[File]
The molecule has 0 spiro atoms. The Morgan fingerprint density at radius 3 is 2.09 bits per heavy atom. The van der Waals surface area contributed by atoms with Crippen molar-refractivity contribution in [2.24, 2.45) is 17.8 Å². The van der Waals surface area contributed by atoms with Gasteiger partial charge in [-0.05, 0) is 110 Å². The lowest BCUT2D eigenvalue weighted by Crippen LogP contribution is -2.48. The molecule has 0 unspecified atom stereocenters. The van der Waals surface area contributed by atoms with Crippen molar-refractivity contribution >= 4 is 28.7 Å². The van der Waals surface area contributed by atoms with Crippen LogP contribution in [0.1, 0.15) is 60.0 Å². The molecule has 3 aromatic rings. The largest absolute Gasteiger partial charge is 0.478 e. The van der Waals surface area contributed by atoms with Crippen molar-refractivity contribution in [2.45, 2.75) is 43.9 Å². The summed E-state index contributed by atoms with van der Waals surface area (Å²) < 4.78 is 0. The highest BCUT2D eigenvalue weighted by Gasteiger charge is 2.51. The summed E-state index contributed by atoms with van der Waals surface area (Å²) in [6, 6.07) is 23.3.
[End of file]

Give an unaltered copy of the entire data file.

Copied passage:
The molecule has 0 spiro atoms. The Morgan fingerprint density at radius 3 is 2.09 bits per heavy atom. The van der Waals surface area contributed by atoms with Crippen molar-refractivity contribution in [2.24, 2.45) is 17.8 Å². The van der Waals surface area contributed by atoms with Gasteiger partial charge in [-0.05, 0) is 110 Å². The lowest BCUT2D eigenvalue weighted by Crippen LogP contribution is -2.48. The molecule has 0 unspecified atom stereocenters. The van der Waals surface area contributed by atoms with Crippen molar-refractivity contribution >= 4 is 28.7 Å². The van der Waals surface area contributed by atoms with Crippen LogP contribution in [0.1, 0.15) is 60.0 Å². The molecule has 3 aromatic rings. The largest absolute Gasteiger partial charge is 0.478 e. The van der Waals surface area contributed by atoms with Crippen molar-refractivity contribution in [2.45, 2.75) is 43.9 Å². The summed E-state index contributed by atoms with van der Waals surface area (Å²) < 4.78 is 0. The highest BCUT2D eigenvalue weighted by Gasteiger charge is 2.51. The summed E-state index contributed by atoms with van der Waals surface area (Å²) in [6, 6.07) is 23.3.